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During this period, where we are unable to meet together in church, Fr Ray Hemingray has shared his thought for today, Sunday 17th May 2020.

All week I have been trying to think of a topic for my reflection today, and a word that has been coming back to me time and time again is the word ‘Patience’. (I’ll explain why in a moment.) So I’m not going to fight it – that’s my theme for today, and you will no doubt guess where I am going with this!

We have a saying: ‘Patience is a virtue’. Nobody is sure who coined the phrase. Some attribute it to the Roman soldier and senator, Cato the Elder, in the second or third century BC. Others attribute it to Chaucer’s Canterbury Tales.

Other countries have proverbs or sayings about patience. For example, the Chinese have a saying, ‘One moment of patience may ward off great disaster, one moment of impatience may ruin a whole life’. And there’s an old German saying, ‘Patience is a bitter plant, but it bears sweet fruit’.

If you go on the internet and look up the word patience on Wikipedia, you will find that this is how it defines patience: ‘Patience is the ability to endure difficult circumstances such as perseverance in the face of delay; tolerance of provocation without responding in annoyance/anger; or forbearance when under strain, especially when faced with longer-term difficulties. Patience is the level of endurance one can have before negativity. It is also used to refer to the character trait of being steadfast.’

An American businessman, Bill McGlashen, once defined patience more succinctly: ‘Patience is something you admire in the driver behind you, but not in the one ahead’.

The Bible has a few things to say about patience. For example, the writer of Proverbs, Chapter 25, says, ‘With patience a ruler may be persuaded.’ St. Paul says, in his First Letter to the Corinthians, ‘Love is patient’, and the writer of the Book of Ecclesiastes says, ‘ … the patient in spirit are better than the proud in spirit’.

I think that what prompted me this week to think about patience was a news report on the television on Tuesday about a (not particularly peaceful) demonstration in the USA by people demanding that the Government end the lockdown. (By contrast, a very small minority of British people seem to be going about the issue in a different way, by peacefully behaving as though there is no lockdown!)

It seems to me that during the coronavirus pandemic there appear to be two other pandemics running in parallel. One is called ‘Impatience’ and the other is called ‘Patience’.

The ‘Impatience’ virus affects people who are fed up with the lockdown and the restrictions it imposes, and they resent not being able to do all the social things they enjoyed doing before the lockdown. But it also affects those eager to get back to earning a living and those desperate to be reunited with their families again.

The ‘Patience’ virus, on the other hand, affects people who understand the severity of the present situation, who understand that the coronavirus won’t go away as a result of people returning to large social gatherings, and who understand that the battle to overcome the virus will take some time. There are, of course, those who are worried about going back to work but, as much as they would like to do so, they know that they must be patient, not only for their own sakes, but for the sake of protecting their families and other people generally. So they know that they have no alternative but to exercise some patience, and they just get on with things as best they can without complaining.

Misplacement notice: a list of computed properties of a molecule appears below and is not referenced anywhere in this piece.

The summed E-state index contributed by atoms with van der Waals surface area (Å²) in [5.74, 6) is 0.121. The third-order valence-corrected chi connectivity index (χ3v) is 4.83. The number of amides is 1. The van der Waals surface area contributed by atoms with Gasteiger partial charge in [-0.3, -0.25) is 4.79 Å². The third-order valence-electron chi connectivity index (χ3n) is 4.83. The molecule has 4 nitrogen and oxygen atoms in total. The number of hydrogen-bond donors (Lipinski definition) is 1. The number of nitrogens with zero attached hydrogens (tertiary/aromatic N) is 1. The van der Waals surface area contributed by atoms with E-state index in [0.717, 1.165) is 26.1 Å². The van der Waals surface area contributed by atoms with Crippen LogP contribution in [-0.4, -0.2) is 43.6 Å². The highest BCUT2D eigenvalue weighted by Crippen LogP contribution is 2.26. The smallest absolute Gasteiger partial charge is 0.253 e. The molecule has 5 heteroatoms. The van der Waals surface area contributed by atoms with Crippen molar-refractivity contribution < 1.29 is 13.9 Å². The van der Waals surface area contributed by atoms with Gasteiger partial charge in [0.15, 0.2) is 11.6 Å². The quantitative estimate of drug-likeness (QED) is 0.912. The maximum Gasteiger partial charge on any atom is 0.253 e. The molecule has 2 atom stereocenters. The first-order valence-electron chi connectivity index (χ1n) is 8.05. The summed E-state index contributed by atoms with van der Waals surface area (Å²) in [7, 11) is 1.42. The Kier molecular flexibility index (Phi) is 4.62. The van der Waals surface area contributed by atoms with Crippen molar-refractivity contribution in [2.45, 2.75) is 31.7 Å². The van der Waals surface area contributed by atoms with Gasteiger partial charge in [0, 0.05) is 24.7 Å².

I am sure that many of the latter group will be gardeners. Gardeners know that if we plant seeds today, we don’t have fruit and vegetables tomorrow. It takes time to produce the results that we look forward to. We have no alternative but to be patient.

It will be the same with the coronavirus pandemic. We can’t expect to be locked down today and have complete freedom tomorrow. We have to wait for nature to take its course, and for the medical and science professionals to have time to find a cure or a vaccine. There will be no instant results.

Sometimes, when I am talking to someone who has suffered a mental trauma, I try to encourage them to be patient by saying that a mental trauma is like a physical injury. If you break a leg, it doesn’t heal instantly. It takes weeks to heal. Likewise, if we suffer a mental trauma – bereavement, depression, or other mental condition – we can’t expect it to switch off instantly – nothing I or anyone else can say or do can switch it off for them. It just takes time for nature to heal. But what we can do is offer a bit of TLC, and encourage a bit of patience.

So we need patience to cope with the current coronavirus pandemic. I therefore suggest that, if during this coming week we learn of someone suffering from the Impatience virus, we resolve to contact them, to reassure them, offer a bit of TLC and encourage in them a sense of patience.

There is a group of books called the Apocrypha, which will be found in some Bibles. One of the books of the Apocrypha is call Ecclesiasticus, or Sirach, and it offers some wise words of reassurance about the benefits of patience: ‘Those who are patient stay calm until the right moment, and then cheerfulness comes back to them. They hold back their words until the right moment; then the lips of many tell of their good sense.’ (Ecclesiasticus 1:23-24)

So let’s be positive, let’s be patient. Impatience and worry will not destroy the virus, but they will destroy our own peace of mind. In one of the cells in the Tower of London, the following words were once scratched on a wall by a former prisoner: “It is not adversity that kills, but the impatience with which we bear adversity.” I am sure there is a grain of truth in that!

The Peace of the Lord be always with you.

Fr Ray